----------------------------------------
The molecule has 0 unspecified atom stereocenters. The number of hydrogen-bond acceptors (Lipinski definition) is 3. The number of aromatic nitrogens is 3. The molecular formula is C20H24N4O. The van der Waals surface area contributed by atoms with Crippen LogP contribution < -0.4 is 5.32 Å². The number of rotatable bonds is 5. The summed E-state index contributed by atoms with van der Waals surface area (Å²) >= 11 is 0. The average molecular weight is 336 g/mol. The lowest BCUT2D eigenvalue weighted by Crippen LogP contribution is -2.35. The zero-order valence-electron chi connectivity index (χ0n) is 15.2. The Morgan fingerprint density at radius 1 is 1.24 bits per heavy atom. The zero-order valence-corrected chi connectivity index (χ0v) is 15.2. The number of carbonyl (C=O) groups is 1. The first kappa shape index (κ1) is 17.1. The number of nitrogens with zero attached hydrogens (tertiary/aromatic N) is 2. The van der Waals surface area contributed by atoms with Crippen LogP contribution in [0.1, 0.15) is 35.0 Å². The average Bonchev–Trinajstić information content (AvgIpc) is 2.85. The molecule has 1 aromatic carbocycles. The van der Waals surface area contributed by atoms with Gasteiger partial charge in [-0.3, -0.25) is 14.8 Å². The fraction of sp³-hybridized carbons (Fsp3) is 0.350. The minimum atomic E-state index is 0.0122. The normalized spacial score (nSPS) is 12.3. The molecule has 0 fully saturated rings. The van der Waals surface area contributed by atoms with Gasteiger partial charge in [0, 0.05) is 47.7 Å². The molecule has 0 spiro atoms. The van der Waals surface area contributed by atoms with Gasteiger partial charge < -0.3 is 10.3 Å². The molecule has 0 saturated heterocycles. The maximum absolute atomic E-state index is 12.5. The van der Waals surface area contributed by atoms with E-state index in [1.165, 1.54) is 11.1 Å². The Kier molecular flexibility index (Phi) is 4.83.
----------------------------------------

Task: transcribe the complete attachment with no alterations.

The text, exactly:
The molecule has 0 unspecified atom stereocenters. The number of hydrogen-bond acceptors (Lipinski definition) is 3. The number of aromatic nitrogens is 3. The molecular formula is C20H24N4O. The van der Waals surface area contributed by atoms with Crippen LogP contribution < -0.4 is 5.32 Å². The number of rotatable bonds is 5. The summed E-state index contributed by atoms with van der Waals surface area (Å²) >= 11 is 0. The average molecular weight is 336 g/mol. The lowest BCUT2D eigenvalue weighted by Crippen LogP contribution is -2.35. The zero-order valence-electron chi connectivity index (χ0n) is 15.2. The Morgan fingerprint density at radius 1 is 1.24 bits per heavy atom. The zero-order valence-corrected chi connectivity index (χ0v) is 15.2. The number of carbonyl (C=O) groups is 1. The first kappa shape index (κ1) is 17.1. The number of nitrogens with zero attached hydrogens (tertiary/aromatic N) is 2. The van der Waals surface area contributed by atoms with Crippen LogP contribution in [0.1, 0.15) is 35.0 Å². The average Bonchev–Trinajstić information content (AvgIpc) is 2.85. The molecule has 1 aromatic carbocycles. The van der Waals surface area contributed by atoms with Gasteiger partial charge in [-0.3, -0.25) is 14.8 Å². The fraction of sp³-hybridized carbons (Fsp3) is 0.350. The minimum atomic E-state index is 0.0122. The normalized spacial score (nSPS) is 12.3. The molecule has 0 fully saturated rings. The van der Waals surface area contributed by atoms with Gasteiger partial charge in [0, 0.05) is 47.7 Å². The molecule has 0 spiro atoms. The van der Waals surface area contributed by atoms with Gasteiger partial charge < -0.3 is 10.3 Å². The molecule has 0 saturated heterocycles. The maximum absolute atomic E-state index is 12.5. The van der Waals surface area contributed by atoms with E-state index in [1.165, 1.54) is 11.1 Å². The Kier molecular flexibility index (Phi) is 4.83.